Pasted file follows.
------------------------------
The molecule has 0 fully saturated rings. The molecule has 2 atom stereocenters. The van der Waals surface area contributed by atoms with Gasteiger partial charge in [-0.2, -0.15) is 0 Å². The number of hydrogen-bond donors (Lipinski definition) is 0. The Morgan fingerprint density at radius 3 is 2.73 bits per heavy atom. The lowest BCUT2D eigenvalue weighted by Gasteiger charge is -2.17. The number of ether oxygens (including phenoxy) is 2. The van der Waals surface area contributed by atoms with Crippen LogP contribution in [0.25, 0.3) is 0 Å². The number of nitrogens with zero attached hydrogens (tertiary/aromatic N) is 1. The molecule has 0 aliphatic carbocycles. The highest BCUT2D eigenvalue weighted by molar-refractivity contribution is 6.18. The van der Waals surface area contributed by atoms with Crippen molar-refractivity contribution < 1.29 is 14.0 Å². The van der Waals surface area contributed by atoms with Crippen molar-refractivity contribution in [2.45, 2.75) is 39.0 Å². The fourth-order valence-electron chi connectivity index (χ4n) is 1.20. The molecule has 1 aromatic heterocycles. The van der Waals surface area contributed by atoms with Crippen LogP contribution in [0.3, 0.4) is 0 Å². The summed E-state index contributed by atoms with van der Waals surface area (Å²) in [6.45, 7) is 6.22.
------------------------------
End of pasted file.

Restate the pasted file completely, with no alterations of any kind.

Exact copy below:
The molecule has 0 fully saturated rings. The molecule has 2 atom stereocenters. The van der Waals surface area contributed by atoms with Gasteiger partial charge in [-0.2, -0.15) is 0 Å². The number of hydrogen-bond donors (Lipinski definition) is 0. The Morgan fingerprint density at radius 3 is 2.73 bits per heavy atom. The lowest BCUT2D eigenvalue weighted by Gasteiger charge is -2.17. The number of ether oxygens (including phenoxy) is 2. The van der Waals surface area contributed by atoms with Crippen LogP contribution in [0.25, 0.3) is 0 Å². The number of nitrogens with zero attached hydrogens (tertiary/aromatic N) is 1. The molecule has 0 aliphatic carbocycles. The highest BCUT2D eigenvalue weighted by molar-refractivity contribution is 6.18. The van der Waals surface area contributed by atoms with Crippen molar-refractivity contribution < 1.29 is 14.0 Å². The van der Waals surface area contributed by atoms with Crippen molar-refractivity contribution in [2.45, 2.75) is 39.0 Å². The fourth-order valence-electron chi connectivity index (χ4n) is 1.20. The molecule has 1 aromatic heterocycles. The van der Waals surface area contributed by atoms with Crippen LogP contribution in [0.3, 0.4) is 0 Å². The summed E-state index contributed by atoms with van der Waals surface area (Å²) in [6.45, 7) is 6.22.